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Trying to define the problem away?
The CDC redefined "high" (etc) levels of community transmission to even higher levels by introducing "community levels" in March. What used to be high community transmission levels would most likely now be low community levels.

Ten months ago, CNN reported that the CDC definition was for "community transmission level"

Quote:Specifically, a "Low" transmission is considered no more than 10 cases per 100,000 people, or a test positivity rate of less than 5%. "Moderate" transmission is 10 to 50 cases per 100,000 people, or a positivity rate between 5% and 8%. "Substantial" transmission is 50 to 100 cases per 100,000, or a positivity rate between 8% and 10%, and "high" transmission is 100 or more cases per 100,000 people or a positivity rate of 10% or higher.

If a county has values in two different transmission levels, then the CDC uses the metric that is higher.

Now, the CDC changed its term to "community level".  It uses a combination of positive cases and hospital admissions.  (I guess that counties that have no hospitals count as having 0 hospital admissions and 0% staffed beds in use (vs the equally valid 100% in use).)'

If you've got more than 200 people per 100K who bothered to report a positive test during a week, then you're Medium if the number of new hospital admissions is less than 10 per 100K in a week, and the % of staffed beds in use for COVID patients over the 7-days is < 10%.
If you've got less than 200 people per 100K who bothered report a positive test during a week, then you're Low with that number of hospital admissions or staffed beds.   You have to get to 20 new COVID admissions per 100K in a week, or over 15% staffed beds over the 7-days.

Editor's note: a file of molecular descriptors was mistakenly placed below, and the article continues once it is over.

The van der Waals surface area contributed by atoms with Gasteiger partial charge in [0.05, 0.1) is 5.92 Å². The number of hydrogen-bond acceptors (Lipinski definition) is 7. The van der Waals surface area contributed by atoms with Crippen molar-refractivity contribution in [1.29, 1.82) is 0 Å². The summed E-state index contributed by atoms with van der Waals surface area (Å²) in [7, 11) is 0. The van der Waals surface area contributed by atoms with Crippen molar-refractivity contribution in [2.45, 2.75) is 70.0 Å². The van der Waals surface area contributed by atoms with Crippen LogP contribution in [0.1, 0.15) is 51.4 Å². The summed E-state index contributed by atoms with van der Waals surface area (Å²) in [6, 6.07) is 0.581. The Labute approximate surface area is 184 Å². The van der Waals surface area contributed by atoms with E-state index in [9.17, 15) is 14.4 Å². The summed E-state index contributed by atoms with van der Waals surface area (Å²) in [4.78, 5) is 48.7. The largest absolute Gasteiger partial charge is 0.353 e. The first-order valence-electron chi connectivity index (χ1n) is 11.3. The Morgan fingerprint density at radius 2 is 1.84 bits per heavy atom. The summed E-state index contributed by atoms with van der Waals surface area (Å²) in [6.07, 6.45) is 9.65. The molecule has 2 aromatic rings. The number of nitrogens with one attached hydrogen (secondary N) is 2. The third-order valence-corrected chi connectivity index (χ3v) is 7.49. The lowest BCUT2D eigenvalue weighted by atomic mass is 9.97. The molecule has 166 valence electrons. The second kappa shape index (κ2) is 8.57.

Santa Clara County (CA) is reporting 827 daily new cases = 5789/week = 296 weekly cases/100K.   That seems a pretty high transmission level, even if hospitals haven't been fully hit yet.   The 7-day average % positive is at 6.6% which is the highest non-January rate in the county.   The current peak of cases is the highest peak other than January 2021 and January 2022 (easily beating the July 2021 and July 2020 peaks). (And, oh yea, 85% of everyone in the county (including 0-4 year olds) has been vaccinated.)

The number of hospitalized patients with COVID has averaged 116 for the past week.
The number of newly hospitalized patients with COVID over the past 7 days is 185.  That's 9.5 per 100K, just short of the 10 to put SCC in the high community level.

In my opinion, for an individual, it is the "community transmission levels" that matter, not the "community level." I don't want to get COVID. Hospitalizations of other people don't matter for that criteria.

I'm sure the political party in charge was happy to change a mostly yellow map (now no longer available) to a mostly green map by changing the definition.
The CDC is still showing numbers for SCC that are 20% lower than what I calculate.  But, they ticked over the 10.0 mark, so SCC and a number of California counties are High now.  Here's the SF Bay Area - a number of them just missed being High.